The 33rd Ryder Cup was held at the Country Club in Brookline, Massachusetts in 1999.

The 33rd Ryder Cup was held at the Country Club in Brookline, Massachusetts in 1999.

Shinnecock Hills Golf Club, Southampton, NY (1891)

Shinnecock Hills was established in 1891. It is said to have the oldest golf club in the United States (1892) and was the first American golf club to admit female members, which it has done from the start.

Shinnecock has hosted 8 USGA Championships. 1 US Amateur (1896), 1 US Women’s Amateur (1900), 5 US Open Championships (1896, 1986, 1995, 2004 and 2018) and 1 Walker Cup (1977). Shinnecock is the only golf course to have hosted the US Open in three different centuries.

Shinnecock Hills Golf Club, Southampton, NY.

Shinnecock Hills Golf Club, Southampton, NY.

The Chicago Golf Club, Wheaton, Illinois (1892)

Founded by renowned course designer and member of the World Golf Hall of Fame, Charles B. Macdonald, the Chicago Golf Club is the oldest 18-hole course in North America. The Chicago Golf Club has hosted 12 USGA Championships. 4 US Amateurs (1897, 1905, 1909 and 1912), 1 US Women’s Amateur (1903), 1 US Senior Amateur (1979), 3 US Open Championships (1897, 1900 and 1911), 1 US Senior Women’s Open (2018), and 2 Walker Cups (1928 and 2005).

The 2018 Senior Women’s Open was the inaugural edition of this championship.

Newport Country Club, Newport, Rhode Island (1893)

Founded 129 years ago in 1893, Newport Country Club has the distinction of hosting both the first American Amateur Championship and the first US Open in 1895. Theodore Havemeyer, the founder of Newport Country Club, played golf during from a trip to France in 1889. Returning to his summer residence in Newport, he began planning what would later become the Newport Country Club. Anxious to host national tournaments, Havemeyer invited the best amateurs in the country to his new course for a championship in 1894, this event was the predecessor of National Championship Golf in the United States. Newport has hosted 2 US Amateur’s (1895, 1995), 1 US Open Championship (1895) and 1 US Women’s Open Championship (2006). In June 2020, the club was scheduled to host the US Senior Open, but after the pandemic forced its cancellation, the event was moved to 2024.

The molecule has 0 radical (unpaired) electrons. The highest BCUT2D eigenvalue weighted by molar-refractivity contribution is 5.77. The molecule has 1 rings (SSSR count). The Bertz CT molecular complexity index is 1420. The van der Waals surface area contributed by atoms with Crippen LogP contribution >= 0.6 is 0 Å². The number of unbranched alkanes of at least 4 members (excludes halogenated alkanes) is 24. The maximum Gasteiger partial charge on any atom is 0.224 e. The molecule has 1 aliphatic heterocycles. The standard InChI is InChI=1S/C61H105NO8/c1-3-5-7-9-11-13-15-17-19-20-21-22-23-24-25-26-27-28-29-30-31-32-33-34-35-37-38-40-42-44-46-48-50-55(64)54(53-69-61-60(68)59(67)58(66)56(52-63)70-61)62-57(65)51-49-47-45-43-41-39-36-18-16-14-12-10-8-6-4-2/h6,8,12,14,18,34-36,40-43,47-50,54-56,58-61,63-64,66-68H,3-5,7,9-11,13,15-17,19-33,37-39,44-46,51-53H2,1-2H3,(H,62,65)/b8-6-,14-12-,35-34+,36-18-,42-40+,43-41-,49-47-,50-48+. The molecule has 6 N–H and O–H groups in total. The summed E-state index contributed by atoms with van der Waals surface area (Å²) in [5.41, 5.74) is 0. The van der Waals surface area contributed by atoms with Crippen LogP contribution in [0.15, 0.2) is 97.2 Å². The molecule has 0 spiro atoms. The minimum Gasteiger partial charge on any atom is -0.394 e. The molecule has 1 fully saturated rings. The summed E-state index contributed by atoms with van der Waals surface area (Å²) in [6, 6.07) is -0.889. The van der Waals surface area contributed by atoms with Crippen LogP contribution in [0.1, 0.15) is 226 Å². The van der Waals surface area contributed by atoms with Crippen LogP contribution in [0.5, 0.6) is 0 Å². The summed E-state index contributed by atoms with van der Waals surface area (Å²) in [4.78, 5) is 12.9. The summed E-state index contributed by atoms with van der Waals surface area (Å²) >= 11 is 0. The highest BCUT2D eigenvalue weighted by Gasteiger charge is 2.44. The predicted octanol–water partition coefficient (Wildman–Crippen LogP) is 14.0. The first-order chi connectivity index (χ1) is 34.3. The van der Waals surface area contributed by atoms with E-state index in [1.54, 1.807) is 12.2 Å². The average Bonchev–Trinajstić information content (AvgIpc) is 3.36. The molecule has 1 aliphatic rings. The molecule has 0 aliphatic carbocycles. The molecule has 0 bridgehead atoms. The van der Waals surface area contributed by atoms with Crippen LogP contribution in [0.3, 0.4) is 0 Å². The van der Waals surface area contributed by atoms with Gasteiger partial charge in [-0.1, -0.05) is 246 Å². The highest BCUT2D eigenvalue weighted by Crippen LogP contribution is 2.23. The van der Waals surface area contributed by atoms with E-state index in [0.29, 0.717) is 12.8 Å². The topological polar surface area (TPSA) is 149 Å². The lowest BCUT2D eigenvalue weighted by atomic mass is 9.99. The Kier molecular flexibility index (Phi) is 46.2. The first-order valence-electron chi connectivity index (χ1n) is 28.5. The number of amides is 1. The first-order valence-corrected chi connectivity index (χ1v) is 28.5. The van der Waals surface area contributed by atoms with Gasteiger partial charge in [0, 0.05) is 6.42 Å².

Saint Andrew’s Golf Club, Yonkers, NY (1888)

Founded in 1888 by John Reid, St. Andrews Golf Club is one of the oldest golf clubs in the United States. The current site of the club, since 1897, includes an 18-hole golf course designed by golf course architects William H. Tucker and Harry Tallmadge. In 1983, Jack Nicklaus renovated St. Andrews Golf Club. The story is about “The Apple Tree Gang” led by Reid, as a group of friends who took an armful of clubs and gutta percha balls to a pasture in Yonkers for a friendly game.

Oakhurst Links, White Sulfur Springs, West Virginia, (originally laid out, 1884)

Oakhurst Links was a nine-hole course that was laid out in 1884. The first competition at Oakhurst was held in 1888. On the grounds is the home of course developer Russell W. Montague, which served as the Oakhurst Links clubhouse . The clubhouse itself was built around 1880, but I couldn’t verify an actual date. The 9 hole course was golfed until 1912 when it was turned back to pasture. Eventually the land was purchased by Lewis Keller to raise his racehorses. Keller often golfed with Sam Snead, who was the resident professional player at the Greenbrier Resort in White Sulfur Springs. Snead told Keller he believed the property was the site of the first golf course in the United States. In 1994, a restoration effort was launched to return Oakhurst Links to its former glory.